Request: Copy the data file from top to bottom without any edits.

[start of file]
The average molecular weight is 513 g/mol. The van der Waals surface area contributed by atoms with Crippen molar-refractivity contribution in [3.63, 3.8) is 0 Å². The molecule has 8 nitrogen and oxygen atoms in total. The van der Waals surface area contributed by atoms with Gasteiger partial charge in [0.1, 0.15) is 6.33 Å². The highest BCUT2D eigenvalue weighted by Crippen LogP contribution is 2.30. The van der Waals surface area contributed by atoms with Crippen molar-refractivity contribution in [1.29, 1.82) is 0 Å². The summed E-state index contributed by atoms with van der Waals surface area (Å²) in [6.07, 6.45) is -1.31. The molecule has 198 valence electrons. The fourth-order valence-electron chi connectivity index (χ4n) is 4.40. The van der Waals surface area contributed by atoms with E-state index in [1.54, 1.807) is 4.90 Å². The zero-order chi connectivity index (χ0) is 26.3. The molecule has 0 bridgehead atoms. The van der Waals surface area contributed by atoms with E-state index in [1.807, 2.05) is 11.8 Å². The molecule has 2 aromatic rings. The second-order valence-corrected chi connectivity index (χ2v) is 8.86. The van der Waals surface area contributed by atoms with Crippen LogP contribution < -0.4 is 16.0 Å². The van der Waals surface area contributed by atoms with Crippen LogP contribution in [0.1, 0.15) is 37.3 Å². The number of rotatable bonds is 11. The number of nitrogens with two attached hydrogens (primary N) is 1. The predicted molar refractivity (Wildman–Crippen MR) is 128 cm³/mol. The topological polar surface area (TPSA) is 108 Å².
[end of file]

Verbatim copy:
The average molecular weight is 513 g/mol. The van der Waals surface area contributed by atoms with Crippen molar-refractivity contribution in [3.63, 3.8) is 0 Å². The molecule has 8 nitrogen and oxygen atoms in total. The van der Waals surface area contributed by atoms with Gasteiger partial charge in [0.1, 0.15) is 6.33 Å². The highest BCUT2D eigenvalue weighted by Crippen LogP contribution is 2.30. The van der Waals surface area contributed by atoms with Crippen molar-refractivity contribution in [1.29, 1.82) is 0 Å². The summed E-state index contributed by atoms with van der Waals surface area (Å²) in [6.07, 6.45) is -1.31. The molecule has 198 valence electrons. The fourth-order valence-electron chi connectivity index (χ4n) is 4.40. The van der Waals surface area contributed by atoms with E-state index in [1.54, 1.807) is 4.90 Å². The zero-order chi connectivity index (χ0) is 26.3. The molecule has 0 bridgehead atoms. The van der Waals surface area contributed by atoms with E-state index in [1.807, 2.05) is 11.8 Å². The molecule has 2 aromatic rings. The second-order valence-corrected chi connectivity index (χ2v) is 8.86. The van der Waals surface area contributed by atoms with Crippen LogP contribution < -0.4 is 16.0 Å². The van der Waals surface area contributed by atoms with Crippen LogP contribution in [0.1, 0.15) is 37.3 Å². The number of rotatable bonds is 11. The number of nitrogens with two attached hydrogens (primary N) is 1. The predicted molar refractivity (Wildman–Crippen MR) is 128 cm³/mol. The topological polar surface area (TPSA) is 108 Å².